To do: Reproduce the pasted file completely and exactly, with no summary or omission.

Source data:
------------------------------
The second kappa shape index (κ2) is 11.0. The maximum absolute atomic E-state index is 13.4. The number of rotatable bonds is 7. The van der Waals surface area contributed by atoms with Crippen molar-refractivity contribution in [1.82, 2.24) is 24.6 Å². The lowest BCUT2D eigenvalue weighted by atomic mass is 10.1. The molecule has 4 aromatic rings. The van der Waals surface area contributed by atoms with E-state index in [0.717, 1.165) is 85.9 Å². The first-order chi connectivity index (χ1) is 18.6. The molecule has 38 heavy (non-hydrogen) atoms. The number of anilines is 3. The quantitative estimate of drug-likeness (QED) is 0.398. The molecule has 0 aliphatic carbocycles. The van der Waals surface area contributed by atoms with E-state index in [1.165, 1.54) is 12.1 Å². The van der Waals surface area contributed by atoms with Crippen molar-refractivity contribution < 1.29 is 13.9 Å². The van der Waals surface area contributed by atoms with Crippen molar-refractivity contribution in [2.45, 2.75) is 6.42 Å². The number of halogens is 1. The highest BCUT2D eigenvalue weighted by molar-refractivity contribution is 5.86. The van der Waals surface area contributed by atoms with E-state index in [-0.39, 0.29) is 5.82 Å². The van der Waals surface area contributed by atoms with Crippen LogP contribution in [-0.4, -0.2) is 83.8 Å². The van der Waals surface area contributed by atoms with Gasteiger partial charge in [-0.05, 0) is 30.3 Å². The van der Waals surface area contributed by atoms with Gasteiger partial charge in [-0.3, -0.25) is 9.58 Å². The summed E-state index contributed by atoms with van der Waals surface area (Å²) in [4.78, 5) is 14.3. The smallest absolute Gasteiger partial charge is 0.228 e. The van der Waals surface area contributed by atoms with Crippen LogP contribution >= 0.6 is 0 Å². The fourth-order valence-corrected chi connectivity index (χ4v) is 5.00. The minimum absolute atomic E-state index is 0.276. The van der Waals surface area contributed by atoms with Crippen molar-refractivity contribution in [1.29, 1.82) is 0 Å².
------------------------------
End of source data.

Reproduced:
The second kappa shape index (κ2) is 11.0. The maximum absolute atomic E-state index is 13.4. The number of rotatable bonds is 7. The van der Waals surface area contributed by atoms with Crippen molar-refractivity contribution in [1.82, 2.24) is 24.6 Å². The lowest BCUT2D eigenvalue weighted by atomic mass is 10.1. The molecule has 4 aromatic rings. The van der Waals surface area contributed by atoms with E-state index in [0.717, 1.165) is 85.9 Å². The first-order chi connectivity index (χ1) is 18.6. The molecule has 38 heavy (non-hydrogen) atoms. The number of anilines is 3. The quantitative estimate of drug-likeness (QED) is 0.398. The molecule has 0 aliphatic carbocycles. The van der Waals surface area contributed by atoms with E-state index in [1.165, 1.54) is 12.1 Å². The van der Waals surface area contributed by atoms with Crippen molar-refractivity contribution < 1.29 is 13.9 Å². The van der Waals surface area contributed by atoms with Crippen molar-refractivity contribution in [2.45, 2.75) is 6.42 Å². The number of halogens is 1. The highest BCUT2D eigenvalue weighted by molar-refractivity contribution is 5.86. The van der Waals surface area contributed by atoms with E-state index in [-0.39, 0.29) is 5.82 Å². The van der Waals surface area contributed by atoms with Crippen LogP contribution in [-0.4, -0.2) is 83.8 Å². The van der Waals surface area contributed by atoms with Gasteiger partial charge in [-0.05, 0) is 30.3 Å². The van der Waals surface area contributed by atoms with Gasteiger partial charge in [-0.3, -0.25) is 9.58 Å². The summed E-state index contributed by atoms with van der Waals surface area (Å²) in [4.78, 5) is 14.3. The smallest absolute Gasteiger partial charge is 0.228 e. The van der Waals surface area contributed by atoms with Crippen LogP contribution >= 0.6 is 0 Å². The fourth-order valence-corrected chi connectivity index (χ4v) is 5.00. The minimum absolute atomic E-state index is 0.276. The van der Waals surface area contributed by atoms with Crippen molar-refractivity contribution in [1.29, 1.82) is 0 Å².